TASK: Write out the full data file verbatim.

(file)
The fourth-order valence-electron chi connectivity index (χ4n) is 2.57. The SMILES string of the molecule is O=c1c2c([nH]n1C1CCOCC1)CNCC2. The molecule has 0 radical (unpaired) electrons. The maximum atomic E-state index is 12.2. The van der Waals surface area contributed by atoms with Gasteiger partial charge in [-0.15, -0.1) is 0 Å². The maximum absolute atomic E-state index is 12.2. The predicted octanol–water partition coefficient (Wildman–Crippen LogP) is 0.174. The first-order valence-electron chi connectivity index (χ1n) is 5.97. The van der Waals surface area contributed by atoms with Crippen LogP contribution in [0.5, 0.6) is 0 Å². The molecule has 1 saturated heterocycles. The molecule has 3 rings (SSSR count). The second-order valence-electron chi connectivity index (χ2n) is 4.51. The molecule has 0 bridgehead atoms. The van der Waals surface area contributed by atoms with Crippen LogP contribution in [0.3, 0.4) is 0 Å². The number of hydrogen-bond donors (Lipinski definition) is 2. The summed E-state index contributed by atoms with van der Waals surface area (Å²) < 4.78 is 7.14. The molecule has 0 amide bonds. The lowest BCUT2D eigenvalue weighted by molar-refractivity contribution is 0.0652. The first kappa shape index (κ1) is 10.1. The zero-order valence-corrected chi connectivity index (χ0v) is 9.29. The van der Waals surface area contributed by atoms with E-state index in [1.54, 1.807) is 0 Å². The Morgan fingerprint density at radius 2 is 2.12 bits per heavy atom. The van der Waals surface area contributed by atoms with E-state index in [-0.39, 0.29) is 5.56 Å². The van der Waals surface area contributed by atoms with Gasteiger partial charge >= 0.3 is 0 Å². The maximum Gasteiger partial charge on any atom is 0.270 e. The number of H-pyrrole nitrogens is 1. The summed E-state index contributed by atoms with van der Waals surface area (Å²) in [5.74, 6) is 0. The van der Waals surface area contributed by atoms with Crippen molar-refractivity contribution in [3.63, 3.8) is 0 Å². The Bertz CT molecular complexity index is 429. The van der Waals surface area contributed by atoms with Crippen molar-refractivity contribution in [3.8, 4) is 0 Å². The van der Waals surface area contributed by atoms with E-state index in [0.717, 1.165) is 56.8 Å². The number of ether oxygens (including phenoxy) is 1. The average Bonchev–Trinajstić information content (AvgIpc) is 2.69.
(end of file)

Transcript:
The fourth-order valence-electron chi connectivity index (χ4n) is 2.57. The SMILES string of the molecule is O=c1c2c([nH]n1C1CCOCC1)CNCC2. The molecule has 0 radical (unpaired) electrons. The maximum atomic E-state index is 12.2. The van der Waals surface area contributed by atoms with Gasteiger partial charge in [-0.15, -0.1) is 0 Å². The maximum absolute atomic E-state index is 12.2. The predicted octanol–water partition coefficient (Wildman–Crippen LogP) is 0.174. The first-order valence-electron chi connectivity index (χ1n) is 5.97. The van der Waals surface area contributed by atoms with Crippen LogP contribution in [0.5, 0.6) is 0 Å². The molecule has 1 saturated heterocycles. The molecule has 3 rings (SSSR count). The second-order valence-electron chi connectivity index (χ2n) is 4.51. The molecule has 0 bridgehead atoms. The van der Waals surface area contributed by atoms with Crippen LogP contribution in [0.3, 0.4) is 0 Å². The number of hydrogen-bond donors (Lipinski definition) is 2. The summed E-state index contributed by atoms with van der Waals surface area (Å²) < 4.78 is 7.14. The molecule has 0 amide bonds. The lowest BCUT2D eigenvalue weighted by molar-refractivity contribution is 0.0652. The first kappa shape index (κ1) is 10.1. The zero-order valence-corrected chi connectivity index (χ0v) is 9.29. The van der Waals surface area contributed by atoms with E-state index in [1.54, 1.807) is 0 Å². The Morgan fingerprint density at radius 2 is 2.12 bits per heavy atom. The van der Waals surface area contributed by atoms with E-state index in [-0.39, 0.29) is 5.56 Å². The van der Waals surface area contributed by atoms with Gasteiger partial charge >= 0.3 is 0 Å². The maximum Gasteiger partial charge on any atom is 0.270 e. The number of H-pyrrole nitrogens is 1. The summed E-state index contributed by atoms with van der Waals surface area (Å²) in [5.74, 6) is 0. The van der Waals surface area contributed by atoms with Crippen molar-refractivity contribution in [3.63, 3.8) is 0 Å². The Bertz CT molecular complexity index is 429. The van der Waals surface area contributed by atoms with Crippen molar-refractivity contribution in [3.8, 4) is 0 Å². The van der Waals surface area contributed by atoms with E-state index in [0.717, 1.165) is 56.8 Å². The number of ether oxygens (including phenoxy) is 1. The average Bonchev–Trinajstić information content (AvgIpc) is 2.69.